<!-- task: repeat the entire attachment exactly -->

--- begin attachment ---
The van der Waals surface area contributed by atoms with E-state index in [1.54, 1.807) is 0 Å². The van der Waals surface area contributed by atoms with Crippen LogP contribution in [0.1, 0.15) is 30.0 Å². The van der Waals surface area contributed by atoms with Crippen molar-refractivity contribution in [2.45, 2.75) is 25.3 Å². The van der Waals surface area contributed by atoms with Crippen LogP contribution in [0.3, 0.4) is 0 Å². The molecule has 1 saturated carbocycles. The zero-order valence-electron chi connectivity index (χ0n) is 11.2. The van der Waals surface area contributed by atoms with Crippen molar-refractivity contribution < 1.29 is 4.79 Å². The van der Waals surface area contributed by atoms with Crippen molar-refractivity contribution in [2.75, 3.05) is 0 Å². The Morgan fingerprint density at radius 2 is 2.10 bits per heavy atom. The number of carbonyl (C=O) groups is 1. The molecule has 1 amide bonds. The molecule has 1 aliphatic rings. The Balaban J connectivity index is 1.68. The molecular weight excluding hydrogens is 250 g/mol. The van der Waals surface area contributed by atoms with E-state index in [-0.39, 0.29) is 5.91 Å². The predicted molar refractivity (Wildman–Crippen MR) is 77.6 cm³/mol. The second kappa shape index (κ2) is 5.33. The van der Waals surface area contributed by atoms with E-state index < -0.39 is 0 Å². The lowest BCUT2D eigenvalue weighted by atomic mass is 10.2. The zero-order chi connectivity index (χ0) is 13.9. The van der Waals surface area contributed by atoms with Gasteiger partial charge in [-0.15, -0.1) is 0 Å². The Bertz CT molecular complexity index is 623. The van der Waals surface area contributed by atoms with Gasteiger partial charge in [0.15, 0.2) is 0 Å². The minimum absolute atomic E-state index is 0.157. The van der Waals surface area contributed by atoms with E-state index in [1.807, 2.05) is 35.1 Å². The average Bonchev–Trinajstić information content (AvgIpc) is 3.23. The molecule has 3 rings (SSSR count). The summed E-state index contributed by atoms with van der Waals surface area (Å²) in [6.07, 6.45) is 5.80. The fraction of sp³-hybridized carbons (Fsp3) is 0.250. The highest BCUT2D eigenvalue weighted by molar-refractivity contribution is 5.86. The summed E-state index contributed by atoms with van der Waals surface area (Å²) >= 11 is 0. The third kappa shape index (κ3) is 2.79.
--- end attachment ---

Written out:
The van der Waals surface area contributed by atoms with E-state index in [1.54, 1.807) is 0 Å². The van der Waals surface area contributed by atoms with Crippen LogP contribution in [0.1, 0.15) is 30.0 Å². The van der Waals surface area contributed by atoms with Crippen molar-refractivity contribution in [2.45, 2.75) is 25.3 Å². The van der Waals surface area contributed by atoms with Crippen LogP contribution in [0.3, 0.4) is 0 Å². The molecule has 1 saturated carbocycles. The zero-order valence-electron chi connectivity index (χ0n) is 11.2. The van der Waals surface area contributed by atoms with Crippen molar-refractivity contribution < 1.29 is 4.79 Å². The van der Waals surface area contributed by atoms with Crippen molar-refractivity contribution in [2.75, 3.05) is 0 Å². The Morgan fingerprint density at radius 2 is 2.10 bits per heavy atom. The number of carbonyl (C=O) groups is 1. The molecule has 1 amide bonds. The molecule has 1 aliphatic rings. The Balaban J connectivity index is 1.68. The molecular weight excluding hydrogens is 250 g/mol. The van der Waals surface area contributed by atoms with E-state index in [-0.39, 0.29) is 5.91 Å². The predicted molar refractivity (Wildman–Crippen MR) is 77.6 cm³/mol. The second kappa shape index (κ2) is 5.33. The van der Waals surface area contributed by atoms with E-state index < -0.39 is 0 Å². The lowest BCUT2D eigenvalue weighted by atomic mass is 10.2. The zero-order chi connectivity index (χ0) is 13.9. The van der Waals surface area contributed by atoms with Gasteiger partial charge in [-0.15, -0.1) is 0 Å². The Bertz CT molecular complexity index is 623. The van der Waals surface area contributed by atoms with Gasteiger partial charge in [0.15, 0.2) is 0 Å². The minimum absolute atomic E-state index is 0.157. The van der Waals surface area contributed by atoms with E-state index in [1.807, 2.05) is 35.1 Å². The average Bonchev–Trinajstić information content (AvgIpc) is 3.23. The molecule has 3 rings (SSSR count). The summed E-state index contributed by atoms with van der Waals surface area (Å²) in [6.07, 6.45) is 5.80. The fraction of sp³-hybridized carbons (Fsp3) is 0.250. The highest BCUT2D eigenvalue weighted by molar-refractivity contribution is 5.86. The summed E-state index contributed by atoms with van der Waals surface area (Å²) >= 11 is 0. The third kappa shape index (κ3) is 2.79.